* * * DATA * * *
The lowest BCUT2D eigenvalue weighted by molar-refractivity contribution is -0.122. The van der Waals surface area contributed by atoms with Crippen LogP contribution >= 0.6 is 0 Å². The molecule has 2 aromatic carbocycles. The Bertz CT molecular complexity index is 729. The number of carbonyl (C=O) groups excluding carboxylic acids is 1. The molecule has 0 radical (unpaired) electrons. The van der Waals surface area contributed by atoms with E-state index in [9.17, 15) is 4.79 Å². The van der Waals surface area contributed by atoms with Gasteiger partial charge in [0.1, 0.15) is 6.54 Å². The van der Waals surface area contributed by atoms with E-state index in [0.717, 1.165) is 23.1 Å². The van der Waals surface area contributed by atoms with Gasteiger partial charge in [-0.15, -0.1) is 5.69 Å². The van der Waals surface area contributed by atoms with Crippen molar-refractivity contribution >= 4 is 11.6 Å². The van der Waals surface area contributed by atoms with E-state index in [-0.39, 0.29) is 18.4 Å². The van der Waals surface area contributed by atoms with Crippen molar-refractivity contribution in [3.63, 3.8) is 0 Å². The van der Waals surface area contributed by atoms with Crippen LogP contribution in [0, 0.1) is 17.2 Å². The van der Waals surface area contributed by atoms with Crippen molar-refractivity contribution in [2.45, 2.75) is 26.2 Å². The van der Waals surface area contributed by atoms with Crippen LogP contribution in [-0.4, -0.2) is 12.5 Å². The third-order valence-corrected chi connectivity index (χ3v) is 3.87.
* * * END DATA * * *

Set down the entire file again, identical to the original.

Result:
The lowest BCUT2D eigenvalue weighted by molar-refractivity contribution is -0.122. The van der Waals surface area contributed by atoms with Crippen LogP contribution >= 0.6 is 0 Å². The molecule has 2 aromatic carbocycles. The Bertz CT molecular complexity index is 729. The number of carbonyl (C=O) groups excluding carboxylic acids is 1. The molecule has 0 radical (unpaired) electrons. The van der Waals surface area contributed by atoms with E-state index in [9.17, 15) is 4.79 Å². The van der Waals surface area contributed by atoms with Gasteiger partial charge in [0.1, 0.15) is 6.54 Å². The van der Waals surface area contributed by atoms with E-state index in [0.717, 1.165) is 23.1 Å². The van der Waals surface area contributed by atoms with Gasteiger partial charge in [-0.15, -0.1) is 5.69 Å². The van der Waals surface area contributed by atoms with Crippen molar-refractivity contribution >= 4 is 11.6 Å². The van der Waals surface area contributed by atoms with E-state index in [-0.39, 0.29) is 18.4 Å². The van der Waals surface area contributed by atoms with Crippen molar-refractivity contribution in [3.63, 3.8) is 0 Å². The van der Waals surface area contributed by atoms with Crippen LogP contribution in [0, 0.1) is 17.2 Å². The van der Waals surface area contributed by atoms with Crippen molar-refractivity contribution in [2.45, 2.75) is 26.2 Å². The van der Waals surface area contributed by atoms with Crippen LogP contribution in [-0.4, -0.2) is 12.5 Å². The third-order valence-corrected chi connectivity index (χ3v) is 3.87.